Fire Marshal/Safety Officer

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    So my next question is... and obviously only one the manufacturers could answer is

    Short wheelbase 75' platform dual rears with 1000 gallons of water. 90% of our first due area (but not concenctration of risk) is off the hydrant grid.... Plus we never know what is coming behind us.

    Our first due is a 2001 Sutphen Short wheelbase single rear rescue pumper with 1000 gallons it works really well for us.

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    75' tower and 1000 gallons of water???

    That may be a little much man!!!

    You might want to consider cutting that back to possibly around 500 gallons. I'm a firm believer in that if you need more water buy a tanker, if you need more ladders buy a truck.
    I can't believe they actually pay me to do this!!!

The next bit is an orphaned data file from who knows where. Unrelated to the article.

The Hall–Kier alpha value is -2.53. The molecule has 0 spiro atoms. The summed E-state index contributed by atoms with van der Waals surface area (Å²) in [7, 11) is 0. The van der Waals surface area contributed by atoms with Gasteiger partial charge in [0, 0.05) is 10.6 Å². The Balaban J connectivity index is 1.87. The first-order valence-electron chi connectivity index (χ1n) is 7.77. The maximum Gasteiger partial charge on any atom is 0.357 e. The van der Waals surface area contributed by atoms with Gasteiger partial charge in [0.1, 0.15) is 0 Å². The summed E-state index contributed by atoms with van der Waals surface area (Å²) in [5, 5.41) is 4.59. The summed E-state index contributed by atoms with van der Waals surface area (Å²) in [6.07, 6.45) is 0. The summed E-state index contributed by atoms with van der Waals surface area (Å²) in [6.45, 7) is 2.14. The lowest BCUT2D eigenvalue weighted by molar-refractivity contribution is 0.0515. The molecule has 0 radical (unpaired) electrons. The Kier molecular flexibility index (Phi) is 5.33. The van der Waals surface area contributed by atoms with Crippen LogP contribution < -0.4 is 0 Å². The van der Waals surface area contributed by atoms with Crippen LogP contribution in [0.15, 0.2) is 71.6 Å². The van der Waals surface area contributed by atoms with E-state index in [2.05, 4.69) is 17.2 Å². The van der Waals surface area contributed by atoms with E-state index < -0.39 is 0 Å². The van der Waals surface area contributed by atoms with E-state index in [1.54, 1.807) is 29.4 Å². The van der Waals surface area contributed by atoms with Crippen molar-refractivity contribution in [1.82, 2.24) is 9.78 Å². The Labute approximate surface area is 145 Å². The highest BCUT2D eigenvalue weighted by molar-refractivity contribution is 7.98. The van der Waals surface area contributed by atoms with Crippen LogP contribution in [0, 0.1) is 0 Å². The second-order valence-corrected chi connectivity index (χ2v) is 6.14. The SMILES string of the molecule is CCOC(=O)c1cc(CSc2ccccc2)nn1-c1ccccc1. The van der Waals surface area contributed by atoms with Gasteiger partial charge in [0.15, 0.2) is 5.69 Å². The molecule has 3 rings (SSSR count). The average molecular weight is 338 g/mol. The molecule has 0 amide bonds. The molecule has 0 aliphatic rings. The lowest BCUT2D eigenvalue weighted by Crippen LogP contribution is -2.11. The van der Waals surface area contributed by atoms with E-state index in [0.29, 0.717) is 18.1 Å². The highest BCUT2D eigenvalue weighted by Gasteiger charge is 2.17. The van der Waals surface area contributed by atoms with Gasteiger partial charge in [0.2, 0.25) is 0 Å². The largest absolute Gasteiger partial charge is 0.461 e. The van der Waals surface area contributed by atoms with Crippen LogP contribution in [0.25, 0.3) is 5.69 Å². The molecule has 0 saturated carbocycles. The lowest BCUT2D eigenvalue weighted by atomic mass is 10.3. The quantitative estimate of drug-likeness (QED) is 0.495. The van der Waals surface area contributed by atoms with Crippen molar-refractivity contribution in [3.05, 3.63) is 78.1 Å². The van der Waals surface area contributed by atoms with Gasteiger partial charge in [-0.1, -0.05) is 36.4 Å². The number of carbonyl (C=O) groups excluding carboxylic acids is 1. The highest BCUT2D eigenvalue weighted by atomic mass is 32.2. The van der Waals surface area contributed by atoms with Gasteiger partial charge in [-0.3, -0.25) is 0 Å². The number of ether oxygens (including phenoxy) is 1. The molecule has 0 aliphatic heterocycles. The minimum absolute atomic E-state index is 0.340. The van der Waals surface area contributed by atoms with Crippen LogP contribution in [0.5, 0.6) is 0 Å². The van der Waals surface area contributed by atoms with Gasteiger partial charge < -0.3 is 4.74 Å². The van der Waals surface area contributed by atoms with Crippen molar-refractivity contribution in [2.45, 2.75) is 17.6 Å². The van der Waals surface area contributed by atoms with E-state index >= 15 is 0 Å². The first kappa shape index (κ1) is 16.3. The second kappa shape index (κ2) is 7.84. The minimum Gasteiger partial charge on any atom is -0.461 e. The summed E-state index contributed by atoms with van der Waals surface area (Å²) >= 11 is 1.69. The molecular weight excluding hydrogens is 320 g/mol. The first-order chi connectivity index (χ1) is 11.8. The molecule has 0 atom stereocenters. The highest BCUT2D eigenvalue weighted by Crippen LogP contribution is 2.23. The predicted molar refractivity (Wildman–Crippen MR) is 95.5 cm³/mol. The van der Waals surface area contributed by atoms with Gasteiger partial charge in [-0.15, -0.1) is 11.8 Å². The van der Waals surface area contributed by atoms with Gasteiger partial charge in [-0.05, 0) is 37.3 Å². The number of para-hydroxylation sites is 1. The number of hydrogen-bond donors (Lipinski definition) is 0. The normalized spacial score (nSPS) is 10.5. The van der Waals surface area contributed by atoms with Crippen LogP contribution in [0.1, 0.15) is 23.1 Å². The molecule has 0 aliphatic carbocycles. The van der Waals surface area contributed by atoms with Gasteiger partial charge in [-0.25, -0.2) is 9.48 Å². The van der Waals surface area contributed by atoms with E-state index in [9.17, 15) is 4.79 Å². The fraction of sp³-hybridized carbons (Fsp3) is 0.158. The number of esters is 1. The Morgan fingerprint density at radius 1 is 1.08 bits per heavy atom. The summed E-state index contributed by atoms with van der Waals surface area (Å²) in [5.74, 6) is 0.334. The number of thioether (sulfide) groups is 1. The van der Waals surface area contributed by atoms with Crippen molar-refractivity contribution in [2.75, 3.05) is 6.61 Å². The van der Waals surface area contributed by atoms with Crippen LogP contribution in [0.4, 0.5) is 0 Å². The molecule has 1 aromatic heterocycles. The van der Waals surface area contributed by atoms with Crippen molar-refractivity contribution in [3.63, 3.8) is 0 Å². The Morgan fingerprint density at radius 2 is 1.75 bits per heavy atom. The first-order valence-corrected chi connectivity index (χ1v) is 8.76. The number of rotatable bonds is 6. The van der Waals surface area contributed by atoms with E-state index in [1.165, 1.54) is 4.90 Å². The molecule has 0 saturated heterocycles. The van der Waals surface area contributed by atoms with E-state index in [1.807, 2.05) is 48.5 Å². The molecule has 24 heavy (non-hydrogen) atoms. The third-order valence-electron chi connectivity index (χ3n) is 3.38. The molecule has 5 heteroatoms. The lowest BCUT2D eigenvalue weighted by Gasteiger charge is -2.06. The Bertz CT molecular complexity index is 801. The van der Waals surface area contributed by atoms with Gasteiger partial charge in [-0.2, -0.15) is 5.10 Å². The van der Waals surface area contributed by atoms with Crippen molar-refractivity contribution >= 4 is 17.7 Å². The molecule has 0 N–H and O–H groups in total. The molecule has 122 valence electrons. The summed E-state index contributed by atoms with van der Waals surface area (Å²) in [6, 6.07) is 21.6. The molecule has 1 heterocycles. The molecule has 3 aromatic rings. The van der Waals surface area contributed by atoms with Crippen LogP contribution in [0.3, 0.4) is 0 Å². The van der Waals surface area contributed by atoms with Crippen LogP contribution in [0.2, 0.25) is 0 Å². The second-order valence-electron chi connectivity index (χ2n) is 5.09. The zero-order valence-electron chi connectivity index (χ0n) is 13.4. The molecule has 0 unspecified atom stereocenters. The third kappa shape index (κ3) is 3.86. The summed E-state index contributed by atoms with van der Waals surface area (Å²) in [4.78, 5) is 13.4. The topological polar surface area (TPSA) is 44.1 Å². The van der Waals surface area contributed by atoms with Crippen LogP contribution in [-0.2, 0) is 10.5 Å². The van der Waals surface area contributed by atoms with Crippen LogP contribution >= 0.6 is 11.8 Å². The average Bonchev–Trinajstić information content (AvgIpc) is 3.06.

One friend noted yesterday that a fire officer only carries a flashlight, sometimes prompting grumbling from firefighters who have to lug tools and hoses.
    "The old saying is you never know how heavy that flashlight can become," the friend said.
    -from a tragic story posted on firefighterclosecalls.com

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    400 sq miles and 3 people on duty No paid on call, just a hope and prayer tha someone is around. I thought about it after I wrote it and it is a little nuts, just trying to think outside the box ( in this case a bit to far)

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    Quote Originally Posted by chtucker